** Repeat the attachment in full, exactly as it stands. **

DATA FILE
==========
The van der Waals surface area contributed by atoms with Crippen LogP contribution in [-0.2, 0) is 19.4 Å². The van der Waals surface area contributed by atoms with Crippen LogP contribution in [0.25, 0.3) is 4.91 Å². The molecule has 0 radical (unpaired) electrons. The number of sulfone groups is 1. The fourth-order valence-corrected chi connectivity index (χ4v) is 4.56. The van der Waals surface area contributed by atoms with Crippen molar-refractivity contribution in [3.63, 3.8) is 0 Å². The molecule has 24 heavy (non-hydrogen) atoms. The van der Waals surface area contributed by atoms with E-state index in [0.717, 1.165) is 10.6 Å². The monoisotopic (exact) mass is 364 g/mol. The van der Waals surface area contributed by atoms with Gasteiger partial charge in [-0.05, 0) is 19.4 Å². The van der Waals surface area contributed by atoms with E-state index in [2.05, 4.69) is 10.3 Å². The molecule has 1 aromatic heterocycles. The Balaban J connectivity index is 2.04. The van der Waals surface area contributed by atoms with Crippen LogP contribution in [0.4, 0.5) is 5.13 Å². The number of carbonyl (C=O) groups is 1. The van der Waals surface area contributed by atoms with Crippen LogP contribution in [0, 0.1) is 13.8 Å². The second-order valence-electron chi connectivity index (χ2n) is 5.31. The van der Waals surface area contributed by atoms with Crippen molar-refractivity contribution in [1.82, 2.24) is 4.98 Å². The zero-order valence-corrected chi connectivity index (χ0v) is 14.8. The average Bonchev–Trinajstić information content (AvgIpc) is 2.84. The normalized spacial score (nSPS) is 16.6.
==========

The van der Waals surface area contributed by atoms with Crippen LogP contribution in [-0.2, 0) is 19.4 Å². The van der Waals surface area contributed by atoms with Crippen LogP contribution in [0.25, 0.3) is 4.91 Å². The molecule has 0 radical (unpaired) electrons. The number of sulfone groups is 1. The fourth-order valence-corrected chi connectivity index (χ4v) is 4.56. The van der Waals surface area contributed by atoms with Crippen molar-refractivity contribution in [3.63, 3.8) is 0 Å². The molecule has 24 heavy (non-hydrogen) atoms. The van der Waals surface area contributed by atoms with E-state index in [0.717, 1.165) is 10.6 Å². The monoisotopic (exact) mass is 364 g/mol. The van der Waals surface area contributed by atoms with Gasteiger partial charge in [-0.05, 0) is 19.4 Å². The van der Waals surface area contributed by atoms with E-state index in [2.05, 4.69) is 10.3 Å². The molecule has 1 aromatic heterocycles. The Balaban J connectivity index is 2.04. The van der Waals surface area contributed by atoms with Crippen LogP contribution in [0.4, 0.5) is 5.13 Å². The number of carbonyl (C=O) groups is 1. The van der Waals surface area contributed by atoms with Crippen LogP contribution in [0, 0.1) is 13.8 Å². The second-order valence-electron chi connectivity index (χ2n) is 5.31. The van der Waals surface area contributed by atoms with Crippen molar-refractivity contribution in [1.82, 2.24) is 4.98 Å². The zero-order valence-corrected chi connectivity index (χ0v) is 14.8. The average Bonchev–Trinajstić information content (AvgIpc) is 2.84. The normalized spacial score (nSPS) is 16.6.